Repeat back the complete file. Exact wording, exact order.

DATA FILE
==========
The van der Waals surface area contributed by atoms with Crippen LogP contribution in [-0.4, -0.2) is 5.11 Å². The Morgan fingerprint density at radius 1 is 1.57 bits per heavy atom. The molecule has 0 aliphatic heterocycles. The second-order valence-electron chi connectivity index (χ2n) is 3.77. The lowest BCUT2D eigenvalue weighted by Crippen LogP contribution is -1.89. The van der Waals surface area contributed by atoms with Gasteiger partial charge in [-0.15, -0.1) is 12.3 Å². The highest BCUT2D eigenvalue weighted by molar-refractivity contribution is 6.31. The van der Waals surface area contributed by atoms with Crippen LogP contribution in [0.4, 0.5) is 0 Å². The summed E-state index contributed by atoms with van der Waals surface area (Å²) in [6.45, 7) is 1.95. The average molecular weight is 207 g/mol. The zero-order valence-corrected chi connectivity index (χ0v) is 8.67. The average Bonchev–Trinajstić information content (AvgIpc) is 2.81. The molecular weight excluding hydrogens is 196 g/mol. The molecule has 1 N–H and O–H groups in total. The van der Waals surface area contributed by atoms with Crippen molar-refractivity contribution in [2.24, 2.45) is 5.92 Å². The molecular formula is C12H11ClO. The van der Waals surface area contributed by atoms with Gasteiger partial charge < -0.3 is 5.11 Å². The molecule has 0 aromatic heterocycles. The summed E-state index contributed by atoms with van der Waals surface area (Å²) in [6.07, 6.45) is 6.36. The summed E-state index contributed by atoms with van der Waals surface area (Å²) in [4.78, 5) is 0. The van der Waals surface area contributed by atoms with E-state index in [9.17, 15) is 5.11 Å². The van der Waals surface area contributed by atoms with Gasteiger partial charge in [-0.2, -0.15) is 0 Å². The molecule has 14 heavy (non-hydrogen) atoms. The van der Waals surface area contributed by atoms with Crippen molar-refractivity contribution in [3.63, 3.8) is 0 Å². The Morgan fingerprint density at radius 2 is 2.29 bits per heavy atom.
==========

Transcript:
The van der Waals surface area contributed by atoms with Crippen LogP contribution in [-0.4, -0.2) is 5.11 Å². The Morgan fingerprint density at radius 1 is 1.57 bits per heavy atom. The molecule has 0 aliphatic heterocycles. The second-order valence-electron chi connectivity index (χ2n) is 3.77. The lowest BCUT2D eigenvalue weighted by Crippen LogP contribution is -1.89. The van der Waals surface area contributed by atoms with Gasteiger partial charge in [-0.15, -0.1) is 12.3 Å². The highest BCUT2D eigenvalue weighted by molar-refractivity contribution is 6.31. The van der Waals surface area contributed by atoms with Crippen LogP contribution in [0.4, 0.5) is 0 Å². The summed E-state index contributed by atoms with van der Waals surface area (Å²) in [6.45, 7) is 1.95. The average molecular weight is 207 g/mol. The zero-order valence-corrected chi connectivity index (χ0v) is 8.67. The average Bonchev–Trinajstić information content (AvgIpc) is 2.81. The molecular weight excluding hydrogens is 196 g/mol. The molecule has 1 N–H and O–H groups in total. The van der Waals surface area contributed by atoms with Crippen molar-refractivity contribution in [2.24, 2.45) is 5.92 Å². The molecular formula is C12H11ClO. The van der Waals surface area contributed by atoms with Gasteiger partial charge < -0.3 is 5.11 Å². The molecule has 0 aromatic heterocycles. The summed E-state index contributed by atoms with van der Waals surface area (Å²) in [6.07, 6.45) is 6.36. The summed E-state index contributed by atoms with van der Waals surface area (Å²) in [4.78, 5) is 0. The van der Waals surface area contributed by atoms with E-state index in [9.17, 15) is 5.11 Å². The van der Waals surface area contributed by atoms with Gasteiger partial charge in [-0.2, -0.15) is 0 Å². The molecule has 14 heavy (non-hydrogen) atoms. The van der Waals surface area contributed by atoms with Crippen molar-refractivity contribution in [3.63, 3.8) is 0 Å². The Morgan fingerprint density at radius 2 is 2.29 bits per heavy atom.